Crystal structures for STAT5A in its un-phosphorylated form (1y1u) [16] and for STAT3β in its phosphorylated dimer form interacting with DNA (1bg1) [14] are available. Since STAT5A is homologous to STAT3β (32% identical by NCBI BLAST pairwise alignment), we built a model of phosphorylated, DNA bound STAT5A core dimer by using the STAT3β dimer-DNA structure (1bg1) and superimposing and separately replacing each of the core domains, CCD, DBD+LD, and SH2, by the corresponding domains in the structure of the un-phosphorylated STAT5A (1y1u). The resulting structure was not refined in any way, as we did not want to potentially deviate from the observed phosphorylated dimer-DNA complex structure. Residues 694–696 in the PTS of the STAT3β structure (1bg1) were retained in the core dimer model of STAT5A. The structure of the core dimer of STAT1 [15] is very similar to that of STAT3β, but we used STAT3β because of its greater sequence similarity to STAT5A.

Construction of STAT5A core tetramer models

The 3D-DART webserver (http://haddock.chem.uu.nl/dna/dna.php) was used to build an ideal 60-mer B-DNA with 10.5 or 10.0 bps per turn. Two copies of the DNA-bound core STAT5A dimer, built as above, were placed on this DNA by superimposing the two 18-mer DNAs of the dimers on the 60-mer DNA with a desired base pair separation between them. The 18-mer DNAs were then removed.

Construction of the N-terminal domain dimer (NDD)

The structure of the NDD is available for STAT4 (1bgf) [19]. Since the NTD of STAT5A is homologous to that of STAT4 (NCBI BLAST pairwise blast gives 34% identity), we built the NDD of STAT5A by homology modeling from the STAT4 NDD structure (1bgf) using swiss-pdb web server (http://swissmodel.expasy.org). The dimer interface used to build the dimer was the reinterpreted dimerization interface by Chen et al.[22].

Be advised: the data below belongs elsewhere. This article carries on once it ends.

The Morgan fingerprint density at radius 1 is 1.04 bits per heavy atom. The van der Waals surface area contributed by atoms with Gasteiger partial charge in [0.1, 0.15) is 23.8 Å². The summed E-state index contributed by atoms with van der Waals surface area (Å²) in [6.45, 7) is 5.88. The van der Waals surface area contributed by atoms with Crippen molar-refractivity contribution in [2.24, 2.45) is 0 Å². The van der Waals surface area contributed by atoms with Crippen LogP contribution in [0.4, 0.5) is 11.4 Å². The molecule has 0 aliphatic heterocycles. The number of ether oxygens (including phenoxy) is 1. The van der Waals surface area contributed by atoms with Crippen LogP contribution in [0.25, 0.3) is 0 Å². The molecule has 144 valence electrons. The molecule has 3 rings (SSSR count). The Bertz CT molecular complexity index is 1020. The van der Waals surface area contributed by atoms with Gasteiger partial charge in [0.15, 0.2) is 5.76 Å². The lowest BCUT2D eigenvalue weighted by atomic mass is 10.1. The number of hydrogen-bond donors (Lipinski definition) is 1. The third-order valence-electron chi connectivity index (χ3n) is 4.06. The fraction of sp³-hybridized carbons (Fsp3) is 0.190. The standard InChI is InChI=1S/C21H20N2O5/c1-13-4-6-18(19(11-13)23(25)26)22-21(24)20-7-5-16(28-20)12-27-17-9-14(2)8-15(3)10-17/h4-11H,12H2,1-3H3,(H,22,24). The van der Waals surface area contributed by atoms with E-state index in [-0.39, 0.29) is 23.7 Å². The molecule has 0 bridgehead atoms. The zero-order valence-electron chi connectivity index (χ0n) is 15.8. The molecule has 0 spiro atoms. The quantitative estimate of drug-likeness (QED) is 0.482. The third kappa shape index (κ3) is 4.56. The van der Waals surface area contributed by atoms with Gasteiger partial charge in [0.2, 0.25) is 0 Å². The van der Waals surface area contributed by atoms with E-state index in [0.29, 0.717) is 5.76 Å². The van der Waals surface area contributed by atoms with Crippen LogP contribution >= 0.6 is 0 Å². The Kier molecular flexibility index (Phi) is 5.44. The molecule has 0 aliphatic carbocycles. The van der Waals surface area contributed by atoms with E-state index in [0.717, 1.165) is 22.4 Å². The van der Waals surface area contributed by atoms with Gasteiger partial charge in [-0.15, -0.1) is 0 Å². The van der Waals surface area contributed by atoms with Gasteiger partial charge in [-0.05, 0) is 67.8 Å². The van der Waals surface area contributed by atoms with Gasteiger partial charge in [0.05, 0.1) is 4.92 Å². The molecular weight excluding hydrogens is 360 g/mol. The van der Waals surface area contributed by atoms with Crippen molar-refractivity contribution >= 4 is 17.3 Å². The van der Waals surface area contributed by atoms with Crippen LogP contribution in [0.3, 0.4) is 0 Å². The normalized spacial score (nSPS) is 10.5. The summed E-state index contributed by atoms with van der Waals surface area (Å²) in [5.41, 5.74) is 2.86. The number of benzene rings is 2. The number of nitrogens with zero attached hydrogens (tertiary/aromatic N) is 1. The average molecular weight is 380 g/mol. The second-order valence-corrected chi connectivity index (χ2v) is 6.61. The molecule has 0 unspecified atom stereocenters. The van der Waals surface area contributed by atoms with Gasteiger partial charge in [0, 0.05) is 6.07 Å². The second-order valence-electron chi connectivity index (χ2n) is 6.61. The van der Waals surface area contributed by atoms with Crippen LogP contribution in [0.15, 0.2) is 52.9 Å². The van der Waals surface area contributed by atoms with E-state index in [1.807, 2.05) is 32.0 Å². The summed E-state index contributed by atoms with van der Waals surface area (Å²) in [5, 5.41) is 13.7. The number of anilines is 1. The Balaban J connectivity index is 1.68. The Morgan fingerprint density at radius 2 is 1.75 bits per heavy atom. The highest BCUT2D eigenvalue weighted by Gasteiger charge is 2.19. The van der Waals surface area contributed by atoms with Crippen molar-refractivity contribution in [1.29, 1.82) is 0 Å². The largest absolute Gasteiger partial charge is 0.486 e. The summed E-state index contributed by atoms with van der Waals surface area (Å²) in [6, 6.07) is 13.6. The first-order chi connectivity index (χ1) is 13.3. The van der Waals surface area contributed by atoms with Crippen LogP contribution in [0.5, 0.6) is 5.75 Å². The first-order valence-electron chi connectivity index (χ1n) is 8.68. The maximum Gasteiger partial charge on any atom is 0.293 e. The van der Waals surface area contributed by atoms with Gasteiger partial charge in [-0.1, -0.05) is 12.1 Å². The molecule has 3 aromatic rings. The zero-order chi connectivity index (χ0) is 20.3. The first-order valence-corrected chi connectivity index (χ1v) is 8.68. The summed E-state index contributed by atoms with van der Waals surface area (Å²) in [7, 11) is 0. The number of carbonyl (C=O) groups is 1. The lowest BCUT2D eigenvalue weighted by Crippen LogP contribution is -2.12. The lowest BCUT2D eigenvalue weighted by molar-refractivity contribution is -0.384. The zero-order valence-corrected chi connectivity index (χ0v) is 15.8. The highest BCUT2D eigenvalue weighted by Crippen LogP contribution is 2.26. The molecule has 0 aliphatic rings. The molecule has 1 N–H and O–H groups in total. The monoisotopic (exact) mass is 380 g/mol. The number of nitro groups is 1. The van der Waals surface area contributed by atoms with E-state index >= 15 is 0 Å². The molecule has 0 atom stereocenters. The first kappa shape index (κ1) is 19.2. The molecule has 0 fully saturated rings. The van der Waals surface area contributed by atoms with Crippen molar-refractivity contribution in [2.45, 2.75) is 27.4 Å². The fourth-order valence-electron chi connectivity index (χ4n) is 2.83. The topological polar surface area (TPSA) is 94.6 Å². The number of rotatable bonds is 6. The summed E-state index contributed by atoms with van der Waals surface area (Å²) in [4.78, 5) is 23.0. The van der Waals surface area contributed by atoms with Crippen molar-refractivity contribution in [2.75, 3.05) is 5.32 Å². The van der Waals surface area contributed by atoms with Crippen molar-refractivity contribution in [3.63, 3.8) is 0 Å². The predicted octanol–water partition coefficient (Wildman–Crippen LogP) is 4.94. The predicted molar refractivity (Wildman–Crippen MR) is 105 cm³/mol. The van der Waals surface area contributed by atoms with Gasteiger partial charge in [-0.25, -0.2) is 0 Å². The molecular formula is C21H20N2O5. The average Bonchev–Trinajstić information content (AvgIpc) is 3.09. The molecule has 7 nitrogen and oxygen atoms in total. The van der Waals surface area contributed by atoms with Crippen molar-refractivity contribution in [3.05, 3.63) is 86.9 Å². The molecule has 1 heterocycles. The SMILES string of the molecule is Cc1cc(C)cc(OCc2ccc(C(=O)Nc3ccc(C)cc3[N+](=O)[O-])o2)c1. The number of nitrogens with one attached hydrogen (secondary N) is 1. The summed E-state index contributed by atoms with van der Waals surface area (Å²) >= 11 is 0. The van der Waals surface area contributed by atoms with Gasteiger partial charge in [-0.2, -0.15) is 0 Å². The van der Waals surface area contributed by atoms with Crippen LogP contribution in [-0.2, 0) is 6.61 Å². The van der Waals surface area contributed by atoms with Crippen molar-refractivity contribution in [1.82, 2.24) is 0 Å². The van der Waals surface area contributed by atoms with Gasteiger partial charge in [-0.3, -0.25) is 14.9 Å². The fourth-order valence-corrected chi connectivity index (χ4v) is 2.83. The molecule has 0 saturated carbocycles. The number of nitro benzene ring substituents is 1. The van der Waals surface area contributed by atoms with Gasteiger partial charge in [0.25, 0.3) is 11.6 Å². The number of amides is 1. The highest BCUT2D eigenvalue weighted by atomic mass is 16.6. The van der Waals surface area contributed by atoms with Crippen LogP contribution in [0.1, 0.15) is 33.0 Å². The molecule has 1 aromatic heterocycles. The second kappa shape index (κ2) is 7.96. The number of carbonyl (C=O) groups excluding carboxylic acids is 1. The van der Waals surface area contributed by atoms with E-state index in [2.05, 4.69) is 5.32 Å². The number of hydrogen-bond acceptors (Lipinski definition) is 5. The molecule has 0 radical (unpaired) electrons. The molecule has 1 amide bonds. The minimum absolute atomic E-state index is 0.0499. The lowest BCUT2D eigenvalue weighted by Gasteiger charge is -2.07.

An upper limit of the distance between the core dimers

An upper limit of the distance between the core dimers is reached when the two core dimers are so far apart that their N-terminal domains (NTDs) cannot come close enough to dimerize. We determined this upper limit using the condition where Dnn is the distance between the N-terminal Cα atoms of the two CCDs that one potential NDD connects, Dcc is the distance between the Cα atoms of the two C-terminal residues (Asn 124) of the NDD, which is 55.8 Å in the model we built, and Dmax is the maximum possible end-to-end distance of the 13-mer peptide linker between NTD and CCD of a STAT5A monomer, which we took to be 40 Å (see below). Therefore, a condition for the upper limit is Dnn < 136 Å.

Distance between two N-terminal Cα atoms of two dimers of a core tetramer

There are four possible core monomer pairs that may be linked by two N-terminal domains in-between: A-A’, A-D’, D-A’, and D-D’. Two of these (A-A’ and D-D’) are equivalent by 2-fold symmetry. Assuming that the DNA does not bend and the core dimers are rigid, the distances, Dnn, between the N-terminal Cα atoms of each of these pairs can be calculated using the following formulas: and where letters in parenthesis after a distance indicate the core monomer pair, n is equal to the CTCD, z and α are the rise and the rotation angle per bp of the DNA double helix, and dz(AD), r, and β are geometrical properties of a core dimer as described below. For the B-DNA with 10.5 bps per turn that we used, z = 3.37 Å and α = 34.3°.

Let the cylindrical coordinates of the N-terminal Cα atoms of the monomers A and D be (z, r, φ) with subscripts A and D respectively, with the z-axis along the DNA axis. Then dz(AD) = zD–zA, r = rA = rD, and β = [180° - (φD- φA)]/2. For the core dimer model we built, dz(AD) = 13.64 Å, r = 49.79 Å, and β = 0.4°.

An upper limit of the spacing between the dimers

Fig 3 shows the calculated Dnn distances for CTCD values between 10 and 40. The A-A’ and D-D’ distances become larger than the upper limit of 136 Å, and therefore an eclipsed tetramer with an off-axis NDD will not form, when the CTCD value is larger than 34. The A-D’ distance is beyond the limit when the CTCD value is larger than 29 whereas the D-A’ distance reaches the limit at the CTCD value of 39. The experimental data show that the number of tetramer binding sites detected is very low when the CTCD value is larger than 31 (gap length of 22 in Fig 4D of ref. [4]), which suggests that tetramer formation with only one NDD connection is rare, although the little blips in frequency at CTCDs of 36 and 37 may be an indication that a tetramer with only one NDD, presumably on-axis connecting D and A’ monomers, can form.